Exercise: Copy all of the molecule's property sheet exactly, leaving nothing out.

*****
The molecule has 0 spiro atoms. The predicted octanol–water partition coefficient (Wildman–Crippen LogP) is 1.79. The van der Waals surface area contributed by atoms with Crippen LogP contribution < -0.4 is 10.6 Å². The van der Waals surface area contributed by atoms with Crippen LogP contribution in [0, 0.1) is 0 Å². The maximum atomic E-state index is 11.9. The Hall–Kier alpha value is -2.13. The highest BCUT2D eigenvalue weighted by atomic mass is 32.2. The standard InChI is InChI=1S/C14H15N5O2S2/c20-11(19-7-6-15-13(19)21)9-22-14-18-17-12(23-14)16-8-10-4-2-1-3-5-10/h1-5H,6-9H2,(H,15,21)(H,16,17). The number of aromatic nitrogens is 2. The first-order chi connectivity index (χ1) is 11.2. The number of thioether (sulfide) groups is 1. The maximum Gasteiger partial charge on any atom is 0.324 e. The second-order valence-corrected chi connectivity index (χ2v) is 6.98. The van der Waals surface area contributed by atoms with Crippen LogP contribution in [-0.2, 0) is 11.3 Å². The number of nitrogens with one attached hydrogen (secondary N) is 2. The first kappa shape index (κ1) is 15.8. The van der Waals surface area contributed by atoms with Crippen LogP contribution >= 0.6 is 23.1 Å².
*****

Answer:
The molecule has 0 spiro atoms. The predicted octanol–water partition coefficient (Wildman–Crippen LogP) is 1.79. The van der Waals surface area contributed by atoms with Crippen LogP contribution < -0.4 is 10.6 Å². The van der Waals surface area contributed by atoms with Crippen LogP contribution in [0, 0.1) is 0 Å². The maximum atomic E-state index is 11.9. The Hall–Kier alpha value is -2.13. The highest BCUT2D eigenvalue weighted by atomic mass is 32.2. The standard InChI is InChI=1S/C14H15N5O2S2/c20-11(19-7-6-15-13(19)21)9-22-14-18-17-12(23-14)16-8-10-4-2-1-3-5-10/h1-5H,6-9H2,(H,15,21)(H,16,17). The number of aromatic nitrogens is 2. The first-order chi connectivity index (χ1) is 11.2. The number of thioether (sulfide) groups is 1. The maximum Gasteiger partial charge on any atom is 0.324 e. The second-order valence-corrected chi connectivity index (χ2v) is 6.98. The van der Waals surface area contributed by atoms with Crippen LogP contribution in [-0.2, 0) is 11.3 Å². The number of nitrogens with one attached hydrogen (secondary N) is 2. The first kappa shape index (κ1) is 15.8. The van der Waals surface area contributed by atoms with Crippen LogP contribution >= 0.6 is 23.1 Å².